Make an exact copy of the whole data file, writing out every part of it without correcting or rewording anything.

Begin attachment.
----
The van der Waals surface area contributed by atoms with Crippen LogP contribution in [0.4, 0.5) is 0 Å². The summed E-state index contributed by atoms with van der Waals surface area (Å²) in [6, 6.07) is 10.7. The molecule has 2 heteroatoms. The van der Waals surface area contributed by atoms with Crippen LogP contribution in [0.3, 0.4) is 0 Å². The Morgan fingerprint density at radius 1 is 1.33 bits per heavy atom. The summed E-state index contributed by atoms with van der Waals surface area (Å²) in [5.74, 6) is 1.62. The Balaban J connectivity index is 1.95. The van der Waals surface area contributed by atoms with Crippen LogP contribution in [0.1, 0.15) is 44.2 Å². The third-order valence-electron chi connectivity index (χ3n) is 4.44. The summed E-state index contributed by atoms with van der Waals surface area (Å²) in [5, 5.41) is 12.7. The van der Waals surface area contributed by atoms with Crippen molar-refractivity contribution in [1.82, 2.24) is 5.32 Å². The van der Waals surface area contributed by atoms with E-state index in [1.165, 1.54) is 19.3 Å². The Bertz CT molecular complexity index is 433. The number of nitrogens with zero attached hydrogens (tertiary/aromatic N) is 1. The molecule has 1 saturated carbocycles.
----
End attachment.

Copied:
The van der Waals surface area contributed by atoms with Crippen LogP contribution in [0.4, 0.5) is 0 Å². The summed E-state index contributed by atoms with van der Waals surface area (Å²) in [6, 6.07) is 10.7. The molecule has 2 heteroatoms. The van der Waals surface area contributed by atoms with Crippen LogP contribution in [0.3, 0.4) is 0 Å². The Morgan fingerprint density at radius 1 is 1.33 bits per heavy atom. The summed E-state index contributed by atoms with van der Waals surface area (Å²) in [5.74, 6) is 1.62. The Balaban J connectivity index is 1.95. The van der Waals surface area contributed by atoms with Crippen LogP contribution in [0.1, 0.15) is 44.2 Å². The third-order valence-electron chi connectivity index (χ3n) is 4.44. The summed E-state index contributed by atoms with van der Waals surface area (Å²) in [5, 5.41) is 12.7. The van der Waals surface area contributed by atoms with Crippen molar-refractivity contribution in [1.82, 2.24) is 5.32 Å². The van der Waals surface area contributed by atoms with E-state index in [1.165, 1.54) is 19.3 Å². The Bertz CT molecular complexity index is 433. The number of nitrogens with zero attached hydrogens (tertiary/aromatic N) is 1. The molecule has 1 saturated carbocycles.